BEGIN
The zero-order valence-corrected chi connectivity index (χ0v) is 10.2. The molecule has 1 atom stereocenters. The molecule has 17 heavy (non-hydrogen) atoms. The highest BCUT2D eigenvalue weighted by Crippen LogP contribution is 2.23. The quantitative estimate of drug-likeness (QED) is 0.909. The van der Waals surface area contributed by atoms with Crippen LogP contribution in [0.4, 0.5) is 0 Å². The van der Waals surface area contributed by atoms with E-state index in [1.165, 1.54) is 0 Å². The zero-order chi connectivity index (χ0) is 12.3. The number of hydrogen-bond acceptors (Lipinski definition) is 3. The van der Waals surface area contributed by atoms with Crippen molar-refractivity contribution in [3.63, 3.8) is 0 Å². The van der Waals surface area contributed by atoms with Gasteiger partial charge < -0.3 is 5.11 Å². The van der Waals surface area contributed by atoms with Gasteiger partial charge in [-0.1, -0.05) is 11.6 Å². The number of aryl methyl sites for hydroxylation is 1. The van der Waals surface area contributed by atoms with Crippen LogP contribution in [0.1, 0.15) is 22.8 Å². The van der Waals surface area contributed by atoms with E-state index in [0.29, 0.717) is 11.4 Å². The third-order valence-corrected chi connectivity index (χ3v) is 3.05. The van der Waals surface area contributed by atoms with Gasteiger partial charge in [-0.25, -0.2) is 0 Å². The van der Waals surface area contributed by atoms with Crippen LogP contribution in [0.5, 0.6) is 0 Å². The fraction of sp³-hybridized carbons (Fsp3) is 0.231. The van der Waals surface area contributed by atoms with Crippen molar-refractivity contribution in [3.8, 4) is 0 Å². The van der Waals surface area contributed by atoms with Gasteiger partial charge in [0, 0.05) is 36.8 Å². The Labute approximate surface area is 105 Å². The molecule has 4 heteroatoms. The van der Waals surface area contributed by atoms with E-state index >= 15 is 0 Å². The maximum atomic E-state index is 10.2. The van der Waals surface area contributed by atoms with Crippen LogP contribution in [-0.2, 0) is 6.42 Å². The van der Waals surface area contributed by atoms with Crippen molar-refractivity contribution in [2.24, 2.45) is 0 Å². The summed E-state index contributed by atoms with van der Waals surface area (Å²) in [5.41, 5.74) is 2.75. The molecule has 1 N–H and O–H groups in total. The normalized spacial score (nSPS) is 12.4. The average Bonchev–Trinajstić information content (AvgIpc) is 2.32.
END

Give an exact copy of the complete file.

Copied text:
The zero-order valence-corrected chi connectivity index (χ0v) is 10.2. The molecule has 1 atom stereocenters. The molecule has 17 heavy (non-hydrogen) atoms. The highest BCUT2D eigenvalue weighted by Crippen LogP contribution is 2.23. The quantitative estimate of drug-likeness (QED) is 0.909. The van der Waals surface area contributed by atoms with Crippen LogP contribution in [0.4, 0.5) is 0 Å². The van der Waals surface area contributed by atoms with E-state index in [1.165, 1.54) is 0 Å². The zero-order chi connectivity index (χ0) is 12.3. The number of hydrogen-bond acceptors (Lipinski definition) is 3. The van der Waals surface area contributed by atoms with Crippen molar-refractivity contribution in [3.63, 3.8) is 0 Å². The van der Waals surface area contributed by atoms with Gasteiger partial charge < -0.3 is 5.11 Å². The van der Waals surface area contributed by atoms with Gasteiger partial charge in [-0.1, -0.05) is 11.6 Å². The number of aryl methyl sites for hydroxylation is 1. The van der Waals surface area contributed by atoms with Crippen LogP contribution in [0.1, 0.15) is 22.8 Å². The van der Waals surface area contributed by atoms with E-state index in [0.29, 0.717) is 11.4 Å². The third-order valence-corrected chi connectivity index (χ3v) is 3.05. The van der Waals surface area contributed by atoms with Gasteiger partial charge in [-0.25, -0.2) is 0 Å². The van der Waals surface area contributed by atoms with Crippen LogP contribution in [0.5, 0.6) is 0 Å². The fraction of sp³-hybridized carbons (Fsp3) is 0.231. The van der Waals surface area contributed by atoms with Crippen molar-refractivity contribution in [3.8, 4) is 0 Å². The van der Waals surface area contributed by atoms with Gasteiger partial charge in [0, 0.05) is 36.8 Å². The Labute approximate surface area is 105 Å². The molecule has 4 heteroatoms. The van der Waals surface area contributed by atoms with E-state index >= 15 is 0 Å². The maximum atomic E-state index is 10.2. The van der Waals surface area contributed by atoms with Crippen LogP contribution in [-0.2, 0) is 6.42 Å². The van der Waals surface area contributed by atoms with Crippen molar-refractivity contribution in [2.24, 2.45) is 0 Å². The summed E-state index contributed by atoms with van der Waals surface area (Å²) in [5.41, 5.74) is 2.75. The molecule has 1 N–H and O–H groups in total. The normalized spacial score (nSPS) is 12.4. The average Bonchev–Trinajstić information content (AvgIpc) is 2.32.